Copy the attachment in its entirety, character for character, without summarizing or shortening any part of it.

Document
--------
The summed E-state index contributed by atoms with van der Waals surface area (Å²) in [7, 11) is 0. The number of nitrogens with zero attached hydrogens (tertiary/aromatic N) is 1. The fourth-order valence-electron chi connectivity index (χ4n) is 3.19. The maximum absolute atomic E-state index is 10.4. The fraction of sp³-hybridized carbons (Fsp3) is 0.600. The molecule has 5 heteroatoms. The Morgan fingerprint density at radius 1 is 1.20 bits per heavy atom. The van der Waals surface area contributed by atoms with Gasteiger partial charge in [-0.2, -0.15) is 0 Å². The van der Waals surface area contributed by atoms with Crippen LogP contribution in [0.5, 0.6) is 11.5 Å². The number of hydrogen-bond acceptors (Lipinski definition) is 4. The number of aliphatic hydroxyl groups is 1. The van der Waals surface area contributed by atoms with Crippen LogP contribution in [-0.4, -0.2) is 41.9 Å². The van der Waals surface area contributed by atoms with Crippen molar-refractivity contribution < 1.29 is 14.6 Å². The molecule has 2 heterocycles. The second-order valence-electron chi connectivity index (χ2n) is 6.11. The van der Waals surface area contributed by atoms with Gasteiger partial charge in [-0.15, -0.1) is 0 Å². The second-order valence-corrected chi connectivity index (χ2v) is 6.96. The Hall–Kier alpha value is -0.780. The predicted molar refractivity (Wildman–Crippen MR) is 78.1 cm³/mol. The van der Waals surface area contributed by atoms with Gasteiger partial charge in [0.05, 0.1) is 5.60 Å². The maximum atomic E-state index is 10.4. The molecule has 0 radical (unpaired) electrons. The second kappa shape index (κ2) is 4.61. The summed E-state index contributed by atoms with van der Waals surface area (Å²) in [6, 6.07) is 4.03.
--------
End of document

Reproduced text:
The summed E-state index contributed by atoms with van der Waals surface area (Å²) in [7, 11) is 0. The number of nitrogens with zero attached hydrogens (tertiary/aromatic N) is 1. The fourth-order valence-electron chi connectivity index (χ4n) is 3.19. The maximum absolute atomic E-state index is 10.4. The fraction of sp³-hybridized carbons (Fsp3) is 0.600. The molecule has 5 heteroatoms. The Morgan fingerprint density at radius 1 is 1.20 bits per heavy atom. The van der Waals surface area contributed by atoms with Gasteiger partial charge in [-0.2, -0.15) is 0 Å². The van der Waals surface area contributed by atoms with Crippen LogP contribution in [0.5, 0.6) is 11.5 Å². The number of hydrogen-bond acceptors (Lipinski definition) is 4. The number of aliphatic hydroxyl groups is 1. The van der Waals surface area contributed by atoms with Crippen LogP contribution in [-0.4, -0.2) is 41.9 Å². The van der Waals surface area contributed by atoms with Crippen molar-refractivity contribution < 1.29 is 14.6 Å². The molecule has 2 heterocycles. The second-order valence-electron chi connectivity index (χ2n) is 6.11. The van der Waals surface area contributed by atoms with Gasteiger partial charge in [-0.15, -0.1) is 0 Å². The second-order valence-corrected chi connectivity index (χ2v) is 6.96. The Hall–Kier alpha value is -0.780. The predicted molar refractivity (Wildman–Crippen MR) is 78.1 cm³/mol. The van der Waals surface area contributed by atoms with Gasteiger partial charge in [0.05, 0.1) is 5.60 Å². The maximum atomic E-state index is 10.4. The molecule has 0 radical (unpaired) electrons. The second kappa shape index (κ2) is 4.61. The summed E-state index contributed by atoms with van der Waals surface area (Å²) in [6, 6.07) is 4.03.